You Are Being Watched

If you have ever bought a new car -- or if you plan to in the future -- you are being scrutinized. Car makers want to know how you think, where you live and, most of all, what you are likely to buy. They want to gauge the upcoming trends or at least catch the wave of current ones, and to do that they have to know what you're thinking. There's nothing really sinister about it, because all they really want is to learn what vehicles you're going to want in future months so they can plan their production accordingly. Still some consumers might be uncomfortable with the extent that car manufacturers will go to learn about their lifestyles.

And the degree of consumer research just got a little deeper. In days of yore, namely six months ago, car manufacturers had to wait until their new vehicles hit the market to get a firm handle on not only how they were selling, but, equally important, who was buying them. Now, though, a new monthly automotive omnibus study from Harris Interactive and Kelley Blue Book called AutoVIBES provides shopper profiles for vehicles before the first one is ever sold. This can be invaluable to car manufacturers because it gives them an early read on how and where they should be advertising before the first of a new model line even hits the showrooms. The result can save millions of dollars in otherwise misplaced advertising expenditures.

The new study tracks car shoppers' awareness, "favorability" (whether they like them or not) and buying intentions of new vehicles before they hit the marketplace. The detailed demographic information is collected on the Kelley Blue Book Web site from 1,500-2,000 consumers who say they plan to buy a new vehicle in the following six months. Harris Interactive and Kelley Blue Book marketing research jointly analyze the data to create "profiles" of shoppers of each new vehicle. The data is "trended" beginning several months before a vehicle is sold and tracked all the way through its consumer introduction and sale.

Early results of the study indicate that many manufacturers should tune up their crystal balls, because the consumers they are targeting for various models are far different from those who are actually expressing strong interest in buying the vehicles. For example, the new, Korean-made Chevrolet Aveo has been touted as GM's answer to the youth or "entry-level" market, twenty-somethings who are buying their first new car. But while Chevy has gone to a hip, Gen X-Gen Y ad campaign for the Aveo, the AutoVIBES study indicates a full 41 percent of those considering the car are age 45 or older.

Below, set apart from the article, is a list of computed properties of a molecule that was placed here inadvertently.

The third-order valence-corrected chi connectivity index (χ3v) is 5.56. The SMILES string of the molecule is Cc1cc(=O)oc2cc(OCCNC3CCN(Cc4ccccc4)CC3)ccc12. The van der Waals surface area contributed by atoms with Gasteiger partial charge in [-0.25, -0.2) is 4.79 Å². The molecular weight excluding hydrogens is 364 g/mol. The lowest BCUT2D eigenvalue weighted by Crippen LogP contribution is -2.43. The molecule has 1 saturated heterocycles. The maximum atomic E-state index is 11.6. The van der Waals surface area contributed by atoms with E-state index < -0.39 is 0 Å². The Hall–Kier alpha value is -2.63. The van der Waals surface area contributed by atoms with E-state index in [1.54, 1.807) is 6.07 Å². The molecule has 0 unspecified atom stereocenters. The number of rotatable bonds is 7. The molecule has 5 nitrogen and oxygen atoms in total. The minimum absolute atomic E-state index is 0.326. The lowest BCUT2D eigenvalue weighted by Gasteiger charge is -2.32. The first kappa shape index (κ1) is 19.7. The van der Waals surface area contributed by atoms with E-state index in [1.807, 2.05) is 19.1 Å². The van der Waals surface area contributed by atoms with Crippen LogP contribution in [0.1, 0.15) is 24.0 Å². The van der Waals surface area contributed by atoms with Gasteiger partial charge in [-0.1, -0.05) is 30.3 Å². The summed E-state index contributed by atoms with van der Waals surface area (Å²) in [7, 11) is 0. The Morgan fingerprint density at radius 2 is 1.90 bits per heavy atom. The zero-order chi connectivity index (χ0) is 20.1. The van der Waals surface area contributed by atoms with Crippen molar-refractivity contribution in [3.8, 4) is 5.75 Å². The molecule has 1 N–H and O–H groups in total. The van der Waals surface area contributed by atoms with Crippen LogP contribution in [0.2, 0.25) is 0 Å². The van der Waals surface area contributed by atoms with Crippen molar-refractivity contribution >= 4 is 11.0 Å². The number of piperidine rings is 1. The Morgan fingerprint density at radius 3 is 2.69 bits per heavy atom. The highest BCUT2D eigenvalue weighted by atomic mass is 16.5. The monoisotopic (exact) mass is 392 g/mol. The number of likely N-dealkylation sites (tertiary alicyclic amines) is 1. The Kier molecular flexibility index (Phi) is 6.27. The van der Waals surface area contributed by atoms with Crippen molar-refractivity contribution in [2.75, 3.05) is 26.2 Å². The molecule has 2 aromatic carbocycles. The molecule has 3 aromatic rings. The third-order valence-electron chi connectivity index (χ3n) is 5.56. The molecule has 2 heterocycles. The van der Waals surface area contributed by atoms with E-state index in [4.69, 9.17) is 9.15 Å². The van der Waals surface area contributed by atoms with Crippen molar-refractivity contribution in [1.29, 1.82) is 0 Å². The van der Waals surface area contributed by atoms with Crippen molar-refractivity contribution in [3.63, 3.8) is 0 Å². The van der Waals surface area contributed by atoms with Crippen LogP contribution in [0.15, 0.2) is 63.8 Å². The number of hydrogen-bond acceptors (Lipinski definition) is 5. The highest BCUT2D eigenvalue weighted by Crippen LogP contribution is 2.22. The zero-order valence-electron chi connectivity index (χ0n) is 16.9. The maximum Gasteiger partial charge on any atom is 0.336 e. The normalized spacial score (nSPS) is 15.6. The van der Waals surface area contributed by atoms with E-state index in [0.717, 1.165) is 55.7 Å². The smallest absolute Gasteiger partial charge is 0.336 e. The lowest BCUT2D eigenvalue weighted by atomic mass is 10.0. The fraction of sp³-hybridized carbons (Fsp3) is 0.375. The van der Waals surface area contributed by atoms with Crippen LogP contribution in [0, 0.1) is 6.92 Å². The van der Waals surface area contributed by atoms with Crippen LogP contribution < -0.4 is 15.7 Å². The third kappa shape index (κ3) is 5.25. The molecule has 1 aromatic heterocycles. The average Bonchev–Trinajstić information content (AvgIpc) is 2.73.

A similar phenomenon exists with Scion, Toyota's new youth market brand that is the most aggressive in courting Gen Y buyers. In fact, a Scion TV ad could easily be confused for a spot touting skateboards or soda pop. Despite the marketing slant that is skewed heavily toward college kids and young singles, however, more than 40 percent of those who have expressed interest in buying the Scion xA are 45 or older. And though Scion also has made an attempt to be unisex, xA intenders are predominantly (75 percent) male.

Nissan is running into almost the opposite case with its new, beefy Pathfinder Armada sport utility vehicle. Based largely on the macho Nissan Titan full-size pickup truck, the vehicle might be expected to grab a similar male-oriented group. But the study shows that more than half (52 percent) of prospective Armada buyers are women.

Finally, there is the virtually inexplicable. Ford has recently introduced its new Freestar minivan, designed from the ground up to put it in the ballpark with the segment-leading Chrysler and Honda family haulers. But how do you figure this? Some 44 percent of those considering a Freestar don't have kids under the age of 18 living with them. Why these folks want a minivan is a mystery deeper than who killed Dickie Greenleaf.

What this shows, yet again, is that automotive consumers are fickle, hard-to-read and borderline irrational, which, we guess, is what one should really expect. After all, they're people like us, aren't they?

Driving Today contributor Tom Ripley studies the automotive scene and the human condition from his home in Villeperce, France.